His Majesty King Harald V of Norway is currently on a two-day long visit to Norway’s most northern county, Finnmark. The first day of the visit went to the Sami areas of the county to highlight their language and culture. King Harald started the visit at Karasjok Primary School, where the principal Jan Gunnar Johansen welcomed him. The King was also welcomed with flowers given to him by the local children.
The students at Karasjok have worked a lot with the Sami language and created their own exhibition in connection with the King’s visit. Student Council Representatives, Jana Linneá Sara Gulsrud and Mia Cecilie Siri, showed the King around in the exhibition. The exhibition consisted of pictures of the landscape in the county of Finnmark and Sami traditions such as reindeer herding.
From the exhibition, His Majesty was escorted to the sports hall of the school where a number of stands talked about how Sami language and its use in everyday life. The visit to the gym was completed with a rap called “Rápmi Kárášjohkii”, which is about all what is good about Karasjok.
The Sami language is an ancient language group that spreads across Norway, Sweden, Finland, and Russia. It is stated that between 20,000 and 30,000 speak one or more of the different Sami languages. The number of Sami people is estimated to be around 100,000 people. Of these, only approximately 15% of then can write Sami, and it is estimated that only 30% of those with a Sami background can speak one of the Sami languages. The Sami people have a special position in Norway, as they are considered to be a “national minority”.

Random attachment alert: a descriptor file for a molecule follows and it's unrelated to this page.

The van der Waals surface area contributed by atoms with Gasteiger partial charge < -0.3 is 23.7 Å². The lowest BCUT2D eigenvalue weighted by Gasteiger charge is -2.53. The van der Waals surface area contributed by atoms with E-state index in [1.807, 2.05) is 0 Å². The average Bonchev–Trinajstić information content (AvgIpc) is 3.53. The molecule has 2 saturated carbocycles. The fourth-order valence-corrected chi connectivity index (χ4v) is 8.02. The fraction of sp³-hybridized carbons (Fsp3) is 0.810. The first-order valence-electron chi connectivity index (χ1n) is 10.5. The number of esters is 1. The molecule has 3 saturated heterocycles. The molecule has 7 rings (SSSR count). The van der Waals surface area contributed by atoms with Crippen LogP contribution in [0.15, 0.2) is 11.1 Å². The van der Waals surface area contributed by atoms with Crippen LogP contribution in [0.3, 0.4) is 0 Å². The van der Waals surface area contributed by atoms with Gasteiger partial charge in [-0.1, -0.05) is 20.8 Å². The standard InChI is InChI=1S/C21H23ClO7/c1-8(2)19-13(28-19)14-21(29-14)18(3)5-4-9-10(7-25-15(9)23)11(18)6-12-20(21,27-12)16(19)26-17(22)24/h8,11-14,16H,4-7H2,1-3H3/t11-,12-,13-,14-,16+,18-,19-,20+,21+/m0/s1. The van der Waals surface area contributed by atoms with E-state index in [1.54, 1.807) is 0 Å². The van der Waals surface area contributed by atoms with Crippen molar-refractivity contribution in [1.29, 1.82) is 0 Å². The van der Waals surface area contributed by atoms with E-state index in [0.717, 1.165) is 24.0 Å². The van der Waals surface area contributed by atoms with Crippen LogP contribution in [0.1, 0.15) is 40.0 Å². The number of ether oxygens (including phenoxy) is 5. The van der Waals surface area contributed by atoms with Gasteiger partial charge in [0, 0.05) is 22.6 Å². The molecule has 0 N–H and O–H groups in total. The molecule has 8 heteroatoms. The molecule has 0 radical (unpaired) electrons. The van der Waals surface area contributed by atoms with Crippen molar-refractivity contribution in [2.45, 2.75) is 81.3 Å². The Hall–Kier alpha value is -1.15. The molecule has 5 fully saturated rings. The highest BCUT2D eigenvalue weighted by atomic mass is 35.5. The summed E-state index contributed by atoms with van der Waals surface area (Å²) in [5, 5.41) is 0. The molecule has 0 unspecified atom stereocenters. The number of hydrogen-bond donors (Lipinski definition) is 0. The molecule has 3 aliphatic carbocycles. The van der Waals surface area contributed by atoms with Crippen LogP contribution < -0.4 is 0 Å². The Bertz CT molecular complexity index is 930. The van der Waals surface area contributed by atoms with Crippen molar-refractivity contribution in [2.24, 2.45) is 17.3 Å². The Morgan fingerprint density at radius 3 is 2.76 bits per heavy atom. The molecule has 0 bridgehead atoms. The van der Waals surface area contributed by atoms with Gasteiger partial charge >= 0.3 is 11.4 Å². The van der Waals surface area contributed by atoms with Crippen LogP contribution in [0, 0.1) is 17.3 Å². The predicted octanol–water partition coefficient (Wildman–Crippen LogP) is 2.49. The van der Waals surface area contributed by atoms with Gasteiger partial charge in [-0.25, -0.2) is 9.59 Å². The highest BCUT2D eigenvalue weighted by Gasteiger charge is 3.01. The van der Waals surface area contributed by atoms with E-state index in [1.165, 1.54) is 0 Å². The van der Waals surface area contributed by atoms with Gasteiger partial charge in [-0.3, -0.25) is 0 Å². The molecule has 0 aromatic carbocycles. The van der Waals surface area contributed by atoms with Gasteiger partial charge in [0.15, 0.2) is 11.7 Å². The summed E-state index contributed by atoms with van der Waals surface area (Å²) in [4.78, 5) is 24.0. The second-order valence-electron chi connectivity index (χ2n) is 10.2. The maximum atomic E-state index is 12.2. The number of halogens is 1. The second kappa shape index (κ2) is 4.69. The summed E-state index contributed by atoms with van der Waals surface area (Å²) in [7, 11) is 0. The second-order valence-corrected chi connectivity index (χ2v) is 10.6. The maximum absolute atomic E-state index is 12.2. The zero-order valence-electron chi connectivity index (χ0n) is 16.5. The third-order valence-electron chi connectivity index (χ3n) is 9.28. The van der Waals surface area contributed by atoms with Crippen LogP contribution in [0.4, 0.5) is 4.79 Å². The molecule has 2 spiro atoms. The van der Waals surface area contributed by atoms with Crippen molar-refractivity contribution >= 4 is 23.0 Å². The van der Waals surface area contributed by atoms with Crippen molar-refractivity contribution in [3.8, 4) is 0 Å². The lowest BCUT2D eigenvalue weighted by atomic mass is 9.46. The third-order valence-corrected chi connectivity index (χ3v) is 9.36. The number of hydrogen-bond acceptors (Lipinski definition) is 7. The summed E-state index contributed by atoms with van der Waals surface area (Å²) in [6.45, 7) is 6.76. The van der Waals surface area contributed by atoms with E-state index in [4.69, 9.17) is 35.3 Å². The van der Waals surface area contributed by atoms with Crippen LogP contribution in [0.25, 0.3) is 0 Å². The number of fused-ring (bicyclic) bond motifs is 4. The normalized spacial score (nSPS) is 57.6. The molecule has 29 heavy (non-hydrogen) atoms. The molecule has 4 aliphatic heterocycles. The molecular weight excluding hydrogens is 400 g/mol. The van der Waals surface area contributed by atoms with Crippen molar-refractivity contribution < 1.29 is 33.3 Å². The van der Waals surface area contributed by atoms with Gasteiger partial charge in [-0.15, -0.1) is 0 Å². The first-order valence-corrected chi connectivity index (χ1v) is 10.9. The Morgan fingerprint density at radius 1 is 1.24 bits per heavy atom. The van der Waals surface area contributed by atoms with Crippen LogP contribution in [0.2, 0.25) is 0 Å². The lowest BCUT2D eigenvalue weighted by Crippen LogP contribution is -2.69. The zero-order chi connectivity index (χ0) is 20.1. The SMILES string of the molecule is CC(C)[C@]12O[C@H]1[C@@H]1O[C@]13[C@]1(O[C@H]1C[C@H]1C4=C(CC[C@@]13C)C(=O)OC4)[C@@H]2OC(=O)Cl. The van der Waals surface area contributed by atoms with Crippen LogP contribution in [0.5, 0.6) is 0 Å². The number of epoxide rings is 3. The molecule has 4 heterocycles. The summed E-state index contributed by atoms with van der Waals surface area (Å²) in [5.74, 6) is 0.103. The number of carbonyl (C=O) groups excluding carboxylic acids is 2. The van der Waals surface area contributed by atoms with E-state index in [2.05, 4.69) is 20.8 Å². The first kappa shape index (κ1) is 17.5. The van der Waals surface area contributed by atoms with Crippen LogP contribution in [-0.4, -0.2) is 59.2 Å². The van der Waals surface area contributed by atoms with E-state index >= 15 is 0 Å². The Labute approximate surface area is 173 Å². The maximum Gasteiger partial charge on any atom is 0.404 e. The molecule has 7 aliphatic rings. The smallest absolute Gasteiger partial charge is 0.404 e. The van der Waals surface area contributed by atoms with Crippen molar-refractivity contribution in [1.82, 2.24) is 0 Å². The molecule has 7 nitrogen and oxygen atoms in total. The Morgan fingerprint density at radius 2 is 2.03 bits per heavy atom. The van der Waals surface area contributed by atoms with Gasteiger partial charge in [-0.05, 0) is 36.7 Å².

His Majesty also handed out the brand new “Language Prize” on behalf of the Sami Parliament. This is done as a part of the annual “Sami language week”. The aim of this is to raise the status of the Sami languages and to increase knowledge of Sami languages and culture throughout the Kingdom of Norway. King Harald was accompanied by Sami President Aili Keskitalo.
The language prize is a completely new prize initiated by the Sami Parliament. The aim is to honour actors, businesses or associations that contribute to making Sami languages visible locally and nationally. Ánne Márjá Guttorm Graven became history’s first recipient of the award, which she received for the Snapchat account Snaepmie. Mrs Snaepmie has made Sami visible on social media.